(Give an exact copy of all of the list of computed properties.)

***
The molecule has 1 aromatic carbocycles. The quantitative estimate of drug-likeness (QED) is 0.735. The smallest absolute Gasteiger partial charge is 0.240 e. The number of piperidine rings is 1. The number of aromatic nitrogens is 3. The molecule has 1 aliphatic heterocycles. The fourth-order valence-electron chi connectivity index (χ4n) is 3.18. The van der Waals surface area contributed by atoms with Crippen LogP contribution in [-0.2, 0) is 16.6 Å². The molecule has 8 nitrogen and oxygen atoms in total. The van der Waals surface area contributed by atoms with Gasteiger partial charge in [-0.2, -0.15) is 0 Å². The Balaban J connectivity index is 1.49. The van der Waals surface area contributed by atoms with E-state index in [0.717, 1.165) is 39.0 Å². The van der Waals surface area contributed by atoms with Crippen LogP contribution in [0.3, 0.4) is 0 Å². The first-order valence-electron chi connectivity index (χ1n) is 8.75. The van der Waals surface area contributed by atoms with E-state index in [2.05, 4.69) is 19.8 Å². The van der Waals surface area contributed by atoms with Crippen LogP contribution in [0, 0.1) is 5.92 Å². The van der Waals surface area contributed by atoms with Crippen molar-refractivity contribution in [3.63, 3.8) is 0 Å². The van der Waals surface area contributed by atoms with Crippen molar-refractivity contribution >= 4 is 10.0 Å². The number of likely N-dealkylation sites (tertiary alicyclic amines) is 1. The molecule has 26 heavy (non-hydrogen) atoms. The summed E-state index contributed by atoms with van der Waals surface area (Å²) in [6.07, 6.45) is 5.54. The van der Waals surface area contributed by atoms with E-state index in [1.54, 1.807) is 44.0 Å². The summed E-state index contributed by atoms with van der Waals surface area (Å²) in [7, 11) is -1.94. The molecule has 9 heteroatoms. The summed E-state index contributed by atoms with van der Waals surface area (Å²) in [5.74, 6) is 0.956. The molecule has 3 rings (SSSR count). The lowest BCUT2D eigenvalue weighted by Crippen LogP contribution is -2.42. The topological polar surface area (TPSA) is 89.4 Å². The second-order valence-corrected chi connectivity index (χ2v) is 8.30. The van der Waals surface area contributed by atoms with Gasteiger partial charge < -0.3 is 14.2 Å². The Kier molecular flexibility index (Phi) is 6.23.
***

The molecule has 1 aromatic carbocycles. The quantitative estimate of drug-likeness (QED) is 0.735. The smallest absolute Gasteiger partial charge is 0.240 e. The number of piperidine rings is 1. The number of aromatic nitrogens is 3. The molecule has 1 aliphatic heterocycles. The fourth-order valence-electron chi connectivity index (χ4n) is 3.18. The van der Waals surface area contributed by atoms with Crippen LogP contribution in [-0.2, 0) is 16.6 Å². The molecule has 8 nitrogen and oxygen atoms in total. The van der Waals surface area contributed by atoms with Gasteiger partial charge in [-0.2, -0.15) is 0 Å². The Balaban J connectivity index is 1.49. The van der Waals surface area contributed by atoms with E-state index in [0.717, 1.165) is 39.0 Å². The van der Waals surface area contributed by atoms with Crippen LogP contribution in [0.3, 0.4) is 0 Å². The first-order valence-electron chi connectivity index (χ1n) is 8.75. The van der Waals surface area contributed by atoms with E-state index in [2.05, 4.69) is 19.8 Å². The van der Waals surface area contributed by atoms with Crippen LogP contribution in [0, 0.1) is 5.92 Å². The van der Waals surface area contributed by atoms with Crippen molar-refractivity contribution in [3.63, 3.8) is 0 Å². The van der Waals surface area contributed by atoms with Crippen molar-refractivity contribution >= 4 is 10.0 Å². The number of likely N-dealkylation sites (tertiary alicyclic amines) is 1. The molecule has 26 heavy (non-hydrogen) atoms. The summed E-state index contributed by atoms with van der Waals surface area (Å²) in [6.07, 6.45) is 5.54. The van der Waals surface area contributed by atoms with E-state index in [1.54, 1.807) is 44.0 Å². The summed E-state index contributed by atoms with van der Waals surface area (Å²) in [7, 11) is -1.94. The molecule has 9 heteroatoms. The summed E-state index contributed by atoms with van der Waals surface area (Å²) in [5.74, 6) is 0.956. The molecule has 3 rings (SSSR count). The lowest BCUT2D eigenvalue weighted by Crippen LogP contribution is -2.42. The topological polar surface area (TPSA) is 89.4 Å². The second-order valence-corrected chi connectivity index (χ2v) is 8.30. The van der Waals surface area contributed by atoms with Gasteiger partial charge < -0.3 is 14.2 Å². The Kier molecular flexibility index (Phi) is 6.23.